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Pneumonia Most Common Infection After Heart Surgery
Nov. 30 , 2011 

The study also revealed that most infections occur about two weeks after surgery, not one week as physicians previously thought. "It's not what we expected to find," said Michael A. Acker, M.D., the study's lead researcher and professor and chief of cardiovascular surgery at the University of Pennsylvania Medical Center in Philadelphia, Pa. In abstract 12247, researchers analyzed more than 5,100 patients in a heart surgery registry. Patients, average age 64, were treated at nine U.S. academic medical centers and one Canadian center. The median time to major infection was 14 days after heart surgeries. Forty-three percent of all major infections occurred after hospital discharge. "Half of these patients had no evidence of infection before they were discharged from the hospital," Acker said. "Then they had to return because of the new infection. One implication is that patients must be followed more closely after discharge." In this study, which excluded patients who were infected before surgery, researchers found 761 infections: 300 were classified as major infections (occurring in 6 percent of patients) and 461 were minor (in 8.1 percent of patients). Of the major infections: * Pneumonia, infection of the lungs, occurred in 2.4 percent of all patients. * C. difficile colitis, an intestinal infection, occurred in 1.0 percent. * Bloodstream infections occurred in 1.1 percent.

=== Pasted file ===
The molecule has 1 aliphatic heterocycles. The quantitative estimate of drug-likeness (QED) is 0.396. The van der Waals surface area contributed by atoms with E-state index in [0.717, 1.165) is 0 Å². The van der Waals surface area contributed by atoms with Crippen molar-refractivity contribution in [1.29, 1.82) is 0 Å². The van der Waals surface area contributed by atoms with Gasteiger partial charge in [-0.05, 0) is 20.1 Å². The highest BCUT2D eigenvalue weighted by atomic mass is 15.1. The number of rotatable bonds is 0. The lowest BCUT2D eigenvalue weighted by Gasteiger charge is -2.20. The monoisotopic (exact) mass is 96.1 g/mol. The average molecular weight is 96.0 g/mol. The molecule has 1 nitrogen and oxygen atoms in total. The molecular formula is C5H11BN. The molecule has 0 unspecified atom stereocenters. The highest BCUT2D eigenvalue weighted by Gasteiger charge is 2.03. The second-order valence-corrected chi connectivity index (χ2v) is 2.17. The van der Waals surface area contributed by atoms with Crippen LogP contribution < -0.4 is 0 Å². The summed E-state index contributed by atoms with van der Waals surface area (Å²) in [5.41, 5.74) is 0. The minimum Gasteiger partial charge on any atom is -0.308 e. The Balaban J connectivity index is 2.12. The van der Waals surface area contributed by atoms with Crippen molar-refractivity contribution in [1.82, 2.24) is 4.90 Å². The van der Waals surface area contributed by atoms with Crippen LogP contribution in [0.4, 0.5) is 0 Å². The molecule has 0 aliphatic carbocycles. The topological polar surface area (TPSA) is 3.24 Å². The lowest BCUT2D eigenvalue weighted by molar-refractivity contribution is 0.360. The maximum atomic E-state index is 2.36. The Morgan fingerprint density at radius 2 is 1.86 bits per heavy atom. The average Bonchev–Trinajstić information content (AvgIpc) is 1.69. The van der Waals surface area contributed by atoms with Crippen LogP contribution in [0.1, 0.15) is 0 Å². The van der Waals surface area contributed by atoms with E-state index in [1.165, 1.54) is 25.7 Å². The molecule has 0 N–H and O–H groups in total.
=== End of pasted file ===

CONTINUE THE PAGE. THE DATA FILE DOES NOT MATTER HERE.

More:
* Deep-incision surgical site infections occurred in 0.5 percent. Minor infections included urinary tract and superficial incision site infections. The most commonly performed procedures were isolated coronary artery bypass graft and aortic and mitral valve surgeries. Seventy-four percent were elective surgeries and 26 percent were non-elective or emergency...
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